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Now, I did say what I did with my current uniforms in mind. Currently, I have only four knots on there, Eagle (NESA Life), AoL, Youth Religious, and James E. West. The first three, I will always wear, no matter the uniform, no matter how much I reduce the uniform down. If I were to receive an Award of Merit, be it UL, District, or any of the Silver animals. If I were to receive the DSA from the OA. Pretty much anything in the two meritorious categories, I would wear, regardless of the uniform.

 

Training awards, I have no idea. Maybe only ones specific to the uniform. Like if I were a CS leader, I'd wear the CS leader knots on that uniform, but not on my District Committee or BS leader uniform. I'll see when the time gets there. I will probably always keep a uniform that has them all on it though, just because, hey, I'll admit a little ego boost now and then is nice, lol.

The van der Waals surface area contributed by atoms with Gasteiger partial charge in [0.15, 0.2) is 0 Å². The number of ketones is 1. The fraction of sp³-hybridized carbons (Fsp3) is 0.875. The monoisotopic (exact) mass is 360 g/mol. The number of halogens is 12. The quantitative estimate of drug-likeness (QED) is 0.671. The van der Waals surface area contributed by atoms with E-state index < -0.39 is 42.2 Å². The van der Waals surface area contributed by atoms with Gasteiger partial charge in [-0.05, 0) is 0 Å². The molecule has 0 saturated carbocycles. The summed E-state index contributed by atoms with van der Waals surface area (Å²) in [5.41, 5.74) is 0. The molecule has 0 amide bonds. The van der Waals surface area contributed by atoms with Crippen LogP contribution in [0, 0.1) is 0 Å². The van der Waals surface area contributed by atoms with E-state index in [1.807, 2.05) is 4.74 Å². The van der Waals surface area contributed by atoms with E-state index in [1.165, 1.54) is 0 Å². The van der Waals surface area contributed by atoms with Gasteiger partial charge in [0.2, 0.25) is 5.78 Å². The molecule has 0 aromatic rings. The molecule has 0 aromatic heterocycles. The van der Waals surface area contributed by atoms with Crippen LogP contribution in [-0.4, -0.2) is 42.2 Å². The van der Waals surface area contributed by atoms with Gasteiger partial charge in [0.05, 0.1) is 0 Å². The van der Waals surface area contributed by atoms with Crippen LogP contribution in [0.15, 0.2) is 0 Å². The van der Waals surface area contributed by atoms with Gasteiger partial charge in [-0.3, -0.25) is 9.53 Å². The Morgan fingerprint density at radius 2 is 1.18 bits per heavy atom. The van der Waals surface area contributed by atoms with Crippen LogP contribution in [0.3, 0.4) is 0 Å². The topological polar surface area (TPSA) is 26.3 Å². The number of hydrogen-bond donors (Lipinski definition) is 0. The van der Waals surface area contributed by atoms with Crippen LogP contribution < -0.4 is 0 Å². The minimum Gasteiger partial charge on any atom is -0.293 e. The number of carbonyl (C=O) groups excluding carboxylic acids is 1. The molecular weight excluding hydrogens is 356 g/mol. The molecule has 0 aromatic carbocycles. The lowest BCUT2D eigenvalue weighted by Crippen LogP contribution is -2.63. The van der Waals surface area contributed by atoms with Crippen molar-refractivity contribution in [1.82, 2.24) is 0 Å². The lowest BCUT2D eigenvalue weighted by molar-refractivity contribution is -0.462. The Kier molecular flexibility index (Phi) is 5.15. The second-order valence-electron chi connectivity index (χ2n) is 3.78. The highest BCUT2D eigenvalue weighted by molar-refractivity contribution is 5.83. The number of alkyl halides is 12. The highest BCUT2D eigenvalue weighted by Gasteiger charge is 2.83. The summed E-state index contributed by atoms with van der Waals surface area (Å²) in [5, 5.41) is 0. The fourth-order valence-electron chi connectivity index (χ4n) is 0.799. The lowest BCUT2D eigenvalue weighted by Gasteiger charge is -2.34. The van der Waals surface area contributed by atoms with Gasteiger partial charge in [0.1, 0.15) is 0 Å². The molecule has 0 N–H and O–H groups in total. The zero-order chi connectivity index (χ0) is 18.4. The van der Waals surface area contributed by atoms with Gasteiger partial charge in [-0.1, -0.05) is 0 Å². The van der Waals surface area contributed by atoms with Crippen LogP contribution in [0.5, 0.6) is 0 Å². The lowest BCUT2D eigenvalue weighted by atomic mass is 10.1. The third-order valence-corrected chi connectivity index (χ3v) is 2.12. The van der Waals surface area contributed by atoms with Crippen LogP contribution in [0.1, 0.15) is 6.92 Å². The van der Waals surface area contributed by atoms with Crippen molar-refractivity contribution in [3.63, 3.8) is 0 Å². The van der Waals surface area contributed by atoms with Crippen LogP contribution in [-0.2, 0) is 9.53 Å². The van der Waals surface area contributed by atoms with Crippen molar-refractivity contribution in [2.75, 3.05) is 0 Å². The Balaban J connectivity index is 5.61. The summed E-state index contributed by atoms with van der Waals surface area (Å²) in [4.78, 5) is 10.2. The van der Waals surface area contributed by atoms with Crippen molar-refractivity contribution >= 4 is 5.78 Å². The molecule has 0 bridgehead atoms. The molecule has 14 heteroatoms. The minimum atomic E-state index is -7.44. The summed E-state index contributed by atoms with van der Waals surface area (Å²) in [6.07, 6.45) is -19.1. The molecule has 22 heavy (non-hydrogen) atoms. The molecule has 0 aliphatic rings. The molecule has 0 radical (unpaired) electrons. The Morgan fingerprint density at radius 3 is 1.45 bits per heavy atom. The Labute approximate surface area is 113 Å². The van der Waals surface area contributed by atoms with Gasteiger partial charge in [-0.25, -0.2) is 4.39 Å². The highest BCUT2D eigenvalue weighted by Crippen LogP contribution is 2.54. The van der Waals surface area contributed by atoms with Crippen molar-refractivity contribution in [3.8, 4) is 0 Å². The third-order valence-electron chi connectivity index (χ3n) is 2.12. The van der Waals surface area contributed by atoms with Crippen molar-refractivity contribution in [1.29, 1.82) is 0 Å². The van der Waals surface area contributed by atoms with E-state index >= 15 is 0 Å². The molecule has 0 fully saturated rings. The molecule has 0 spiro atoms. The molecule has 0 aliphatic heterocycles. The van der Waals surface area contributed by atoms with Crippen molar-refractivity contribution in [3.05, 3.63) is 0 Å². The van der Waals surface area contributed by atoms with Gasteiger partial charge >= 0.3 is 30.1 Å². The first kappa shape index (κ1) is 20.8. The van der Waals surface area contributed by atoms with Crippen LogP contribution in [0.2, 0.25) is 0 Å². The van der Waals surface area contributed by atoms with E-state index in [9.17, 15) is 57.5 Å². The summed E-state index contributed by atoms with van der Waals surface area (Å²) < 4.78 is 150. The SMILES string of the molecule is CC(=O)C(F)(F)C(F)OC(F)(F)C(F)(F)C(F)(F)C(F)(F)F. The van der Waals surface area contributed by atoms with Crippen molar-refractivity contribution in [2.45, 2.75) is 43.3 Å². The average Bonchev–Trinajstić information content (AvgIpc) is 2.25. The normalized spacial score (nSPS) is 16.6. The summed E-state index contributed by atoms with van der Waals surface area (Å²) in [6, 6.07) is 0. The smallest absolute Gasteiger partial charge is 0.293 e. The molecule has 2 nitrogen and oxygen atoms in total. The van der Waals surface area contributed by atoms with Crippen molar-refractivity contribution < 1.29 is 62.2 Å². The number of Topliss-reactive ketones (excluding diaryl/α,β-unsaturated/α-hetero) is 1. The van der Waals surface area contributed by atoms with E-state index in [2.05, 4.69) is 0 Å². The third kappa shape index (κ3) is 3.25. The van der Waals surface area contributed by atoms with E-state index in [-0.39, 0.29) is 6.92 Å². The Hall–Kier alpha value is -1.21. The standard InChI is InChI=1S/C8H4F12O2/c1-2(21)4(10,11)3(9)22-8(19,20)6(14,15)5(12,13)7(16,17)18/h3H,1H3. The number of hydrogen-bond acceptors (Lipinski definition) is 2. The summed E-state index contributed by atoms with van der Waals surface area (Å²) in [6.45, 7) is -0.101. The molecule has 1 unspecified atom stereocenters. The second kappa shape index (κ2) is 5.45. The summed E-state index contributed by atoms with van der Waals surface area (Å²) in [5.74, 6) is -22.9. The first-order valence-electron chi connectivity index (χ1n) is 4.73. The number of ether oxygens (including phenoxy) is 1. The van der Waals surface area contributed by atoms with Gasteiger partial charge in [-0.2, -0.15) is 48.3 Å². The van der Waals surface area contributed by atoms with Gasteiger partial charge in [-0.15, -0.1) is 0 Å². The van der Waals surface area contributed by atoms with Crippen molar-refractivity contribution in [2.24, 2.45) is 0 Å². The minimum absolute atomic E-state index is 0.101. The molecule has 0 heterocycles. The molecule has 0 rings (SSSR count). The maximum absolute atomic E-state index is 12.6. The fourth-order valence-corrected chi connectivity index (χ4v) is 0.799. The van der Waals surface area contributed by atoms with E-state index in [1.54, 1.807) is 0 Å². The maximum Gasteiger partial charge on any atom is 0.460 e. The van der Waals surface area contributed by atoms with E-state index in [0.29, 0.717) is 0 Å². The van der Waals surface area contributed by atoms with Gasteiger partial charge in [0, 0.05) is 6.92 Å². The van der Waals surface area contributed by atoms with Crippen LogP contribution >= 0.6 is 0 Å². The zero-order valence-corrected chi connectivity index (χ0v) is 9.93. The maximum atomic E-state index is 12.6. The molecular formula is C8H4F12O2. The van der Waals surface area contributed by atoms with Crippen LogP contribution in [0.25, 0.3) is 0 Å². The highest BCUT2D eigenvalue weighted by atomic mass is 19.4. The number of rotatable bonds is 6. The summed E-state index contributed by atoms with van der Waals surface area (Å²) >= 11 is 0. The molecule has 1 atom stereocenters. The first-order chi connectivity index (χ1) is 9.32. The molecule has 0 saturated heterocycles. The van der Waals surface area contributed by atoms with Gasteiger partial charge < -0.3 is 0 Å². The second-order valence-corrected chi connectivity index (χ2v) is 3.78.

I will always wear my Jambo patch, lodge flap, Founders Award device, and all the standards on the left side though. It's just the knots that tend to get overwhelming at times IMO. I don't care about the centennial ring, or any of that stuff, it's unnecessary to me. Knowing someone on the national Venturing committee, and seeing what he has going on, I understand it can look ridiculous. But that man is also rather humble too, so I don't see it as an ego boost for him. you never know though.(This message has been edited by VigilEagle04)